The sand was pristine. The water crystal blue. The sun warm and inviting. And the breeze danced through the leaves of the palm branches with whispers from heaven. It could have been on a postcard.
It was my happy place.
I recently took a cruise with my family to the Western Caribbean with ports of call in Labadee, Haiti and Ochos Rio, Jamaica. I had been looking forward to it for months. It’s no secret that I despise cold weather and it was perfectly timed after a long harsh Winter. I couldn’t wait to go.
The airline we travelled with required that we pay for our luggage. I was irritated by that because who takes a trip without a suitcase? It just seemed like a way to take advantage of those fortunate enough to travel. So I tried to find ways to minimize our baggage. Then I was irritated that my family didn’t have enough space in just two suitcases for our week-long trip and I would end up paying for another suitcase to haul all our stuff.
Fine. Whatever. It was a small price to pay to have enough room for all my shoes to match all my cute dresses. Besides, did I mention the pristine beach calling my name? I was at a point where I would have paid almost anything for time on the beach.
After a long day of travelling and dragging my heavy suitcase behind me, I was so glad to finally be on the ship. Our vacation had begun! We spent two days lounging by the pool, eating too much, and being entertained by world class performers before we even made it to the beach.
Oh…but it was so worth the wait! The temperature of the water was perfect! And it wasn’t crowded. My children played happily at my feet all day. Together. Without squabbling. At all.
That in itself was worth the trip!
My cares melted away and seemed to be tossed among the waves. Ahhh….
And then I noticed something. Can you see it too? There on the hillside across the bay. Several tiny little structures clinging to the side of the hill. Those are houses. Houses where the rich people of the island live. You know, the ones who have running water. Truly. Those are the elite of the island. Those tiny shacks of a home are considered the place to live because they have running water. I am unsure if they have electricity.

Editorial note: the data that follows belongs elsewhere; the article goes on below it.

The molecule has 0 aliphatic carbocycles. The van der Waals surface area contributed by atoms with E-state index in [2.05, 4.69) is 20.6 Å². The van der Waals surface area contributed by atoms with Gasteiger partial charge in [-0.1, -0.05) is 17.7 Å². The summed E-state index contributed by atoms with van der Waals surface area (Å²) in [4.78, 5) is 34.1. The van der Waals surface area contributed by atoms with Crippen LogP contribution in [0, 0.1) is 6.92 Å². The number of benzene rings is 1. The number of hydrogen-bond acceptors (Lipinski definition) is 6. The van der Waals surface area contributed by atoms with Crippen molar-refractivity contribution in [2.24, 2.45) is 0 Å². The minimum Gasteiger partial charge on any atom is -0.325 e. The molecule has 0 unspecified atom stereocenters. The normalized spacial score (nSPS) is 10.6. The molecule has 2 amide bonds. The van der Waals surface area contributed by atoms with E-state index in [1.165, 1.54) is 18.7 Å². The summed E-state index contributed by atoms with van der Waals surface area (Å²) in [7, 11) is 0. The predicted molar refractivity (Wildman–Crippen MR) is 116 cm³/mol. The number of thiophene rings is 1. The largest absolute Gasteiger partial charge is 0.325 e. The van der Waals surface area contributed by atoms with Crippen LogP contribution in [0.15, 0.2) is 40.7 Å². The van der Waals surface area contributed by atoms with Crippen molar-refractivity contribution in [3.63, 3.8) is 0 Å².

Suddenly paying a small fee to haul my family’s 6 suitcases full of shoes, dresses, jewelry, snorkel gear, books, hair product, plush beach towels, kindles (three of them!), cell phone chargers, perfume, soap, night gowns, formal wear…suddenly all of it made me feel very small and very humble.
Haiti, according to my daughter, is the 2nd poorest country in the world behind Ethiopia. Ethiopia! Isn’t that the place where images of starving children that haunt my mind come from? And here I was enjoying a BBQ buffet with iced lemonade in the lap of it’s first cousin.
I gained perspective from this picture. I gained humility and a better appreciation for the things I have been blessed with. My home not only has running water, but electricity and insulation. We have 2 steady incomes and healthy children. We have 2 cars that we own outright and a company vehicle. I am sure that those people living in a small house on a hill in Haiti would look at my life and wish for a small fraction of my possessions.
Or, maybe not. Maybe my family’s 6 suitcases seems as ridiculous to them as it really is.